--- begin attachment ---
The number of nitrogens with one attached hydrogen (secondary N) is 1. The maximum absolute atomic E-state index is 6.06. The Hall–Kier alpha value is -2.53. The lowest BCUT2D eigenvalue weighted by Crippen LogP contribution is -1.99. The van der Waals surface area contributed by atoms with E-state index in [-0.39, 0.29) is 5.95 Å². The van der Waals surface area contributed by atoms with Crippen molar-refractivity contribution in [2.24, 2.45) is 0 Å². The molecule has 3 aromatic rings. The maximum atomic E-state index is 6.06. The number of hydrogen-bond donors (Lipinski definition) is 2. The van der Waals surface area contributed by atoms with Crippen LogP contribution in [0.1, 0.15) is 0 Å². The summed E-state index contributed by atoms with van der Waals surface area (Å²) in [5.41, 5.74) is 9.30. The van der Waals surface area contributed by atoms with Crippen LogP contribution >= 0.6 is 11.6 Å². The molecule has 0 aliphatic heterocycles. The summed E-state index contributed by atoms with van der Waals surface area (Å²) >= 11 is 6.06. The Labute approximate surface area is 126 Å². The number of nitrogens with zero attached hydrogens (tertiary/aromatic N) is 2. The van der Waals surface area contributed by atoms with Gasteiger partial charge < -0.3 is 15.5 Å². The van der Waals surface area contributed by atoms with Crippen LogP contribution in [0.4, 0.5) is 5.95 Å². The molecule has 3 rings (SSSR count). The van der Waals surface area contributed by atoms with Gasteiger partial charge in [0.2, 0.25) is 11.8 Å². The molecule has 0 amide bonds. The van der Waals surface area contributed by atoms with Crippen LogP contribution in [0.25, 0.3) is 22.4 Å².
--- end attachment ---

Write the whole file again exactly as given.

The number of nitrogens with one attached hydrogen (secondary N) is 1. The maximum absolute atomic E-state index is 6.06. The Hall–Kier alpha value is -2.53. The lowest BCUT2D eigenvalue weighted by Crippen LogP contribution is -1.99. The van der Waals surface area contributed by atoms with E-state index in [-0.39, 0.29) is 5.95 Å². The van der Waals surface area contributed by atoms with Crippen molar-refractivity contribution in [2.24, 2.45) is 0 Å². The molecule has 3 aromatic rings. The maximum atomic E-state index is 6.06. The number of hydrogen-bond donors (Lipinski definition) is 2. The van der Waals surface area contributed by atoms with Crippen LogP contribution in [0.1, 0.15) is 0 Å². The summed E-state index contributed by atoms with van der Waals surface area (Å²) in [5.41, 5.74) is 9.30. The van der Waals surface area contributed by atoms with Crippen LogP contribution >= 0.6 is 11.6 Å². The molecule has 0 aliphatic heterocycles. The summed E-state index contributed by atoms with van der Waals surface area (Å²) >= 11 is 6.06. The Labute approximate surface area is 126 Å². The number of nitrogens with zero attached hydrogens (tertiary/aromatic N) is 2. The van der Waals surface area contributed by atoms with Gasteiger partial charge < -0.3 is 15.5 Å². The van der Waals surface area contributed by atoms with Crippen LogP contribution in [0.4, 0.5) is 5.95 Å². The molecule has 3 rings (SSSR count). The van der Waals surface area contributed by atoms with Gasteiger partial charge in [0.2, 0.25) is 11.8 Å². The molecule has 0 amide bonds. The van der Waals surface area contributed by atoms with Crippen LogP contribution in [0.25, 0.3) is 22.4 Å².